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First-Ever Caribbean Reverse Egg Trade Mission Proceeds

CHICAGO, Ill. (Sept. 25, 2017) —  U.S. egg suppliers and buyers from across the Caribbean are engaging in the first-ever American Egg Board (AEB) and USA Poultry & Egg Export Council (USAPEEC) Caribbean Reverse Egg Trade Mission in Miami, September 24-26 undaunted by hurricane activity. Buyers from Antigua & Barbuda, Bermuda, the Dominican Republic, Haiti, Jamaica and Trinidad & Tobago attended and were selected based on findings from the report, “Caribbean Table Egg and Egg Product Market Research.”

To drive and strengthen export consumption of U.S. eggs and egg products, the AEB/USAPEEC’s event now includes:

  • An “All About U.S. Eggs & U.S. Egg Opportunities” seminar with a U.S. egg supplier panel discussion
  • One-on-one meetings between the Caribbean buyers and U.S. egg suppliers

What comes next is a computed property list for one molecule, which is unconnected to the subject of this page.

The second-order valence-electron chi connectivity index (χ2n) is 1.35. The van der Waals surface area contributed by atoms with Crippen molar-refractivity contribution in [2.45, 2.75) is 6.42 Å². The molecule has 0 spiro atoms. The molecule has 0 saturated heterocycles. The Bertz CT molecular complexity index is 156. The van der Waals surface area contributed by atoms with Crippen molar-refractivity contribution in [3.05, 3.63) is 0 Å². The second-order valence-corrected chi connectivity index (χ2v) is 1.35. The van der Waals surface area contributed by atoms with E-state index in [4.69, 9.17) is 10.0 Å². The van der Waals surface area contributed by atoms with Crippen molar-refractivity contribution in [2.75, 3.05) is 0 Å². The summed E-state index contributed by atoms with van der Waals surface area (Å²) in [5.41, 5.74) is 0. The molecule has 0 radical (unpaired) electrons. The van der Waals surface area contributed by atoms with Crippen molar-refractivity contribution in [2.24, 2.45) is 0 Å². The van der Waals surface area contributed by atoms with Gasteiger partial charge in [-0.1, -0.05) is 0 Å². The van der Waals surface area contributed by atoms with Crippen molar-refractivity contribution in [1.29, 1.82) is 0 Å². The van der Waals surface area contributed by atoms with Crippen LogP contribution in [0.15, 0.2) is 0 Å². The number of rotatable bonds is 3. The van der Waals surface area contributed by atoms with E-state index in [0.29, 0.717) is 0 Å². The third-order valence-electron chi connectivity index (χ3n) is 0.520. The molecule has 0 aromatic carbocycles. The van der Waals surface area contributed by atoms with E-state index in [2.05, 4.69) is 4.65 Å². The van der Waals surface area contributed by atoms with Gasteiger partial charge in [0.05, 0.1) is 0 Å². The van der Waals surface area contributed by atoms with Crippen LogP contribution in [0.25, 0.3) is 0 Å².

“This outreach marks the American Egg Board’s third trade mission event in just over a year,” said AEB President and CEO Anne L. Alonzo. “The market understandings and relationships established during this Caribbean Reverse Egg Trade Mission will help bring safe, nutritious and affordable U.S. eggs to the Caribbean Basin.”

In 2017, the American Egg Board prioritized exports and developed a comprehensive and proactive program that included the first-ever egg trade mission to Mexico, training seminar/sessions in South Korea and more.

The Caribbean Reverse Egg Trade Mission kicked off Sunday Night with a Trade Reception where participants enjoyed appetizers highlighting the versatility of eggs: Mini Chicken & Mushroom Quiche, Classic Cheese Quiche and three artisanal deviled eggs, including Deviled Eggs with Crispy Prosciutto, Truffled Deviled Eggs, Provençal Deviled Eggs, and finishing with Classic Egg Custard, Classic Meringues and Sweet Bacon Meringues. A participant dinner Monday night showcases U.S. eggs’ versatility.

“As we start conversations in additional export markets around the world, the AEB, in close partnership with USAPEEC, will be able to provide even more value to U.S. egg producers,” concluded Alonzo.


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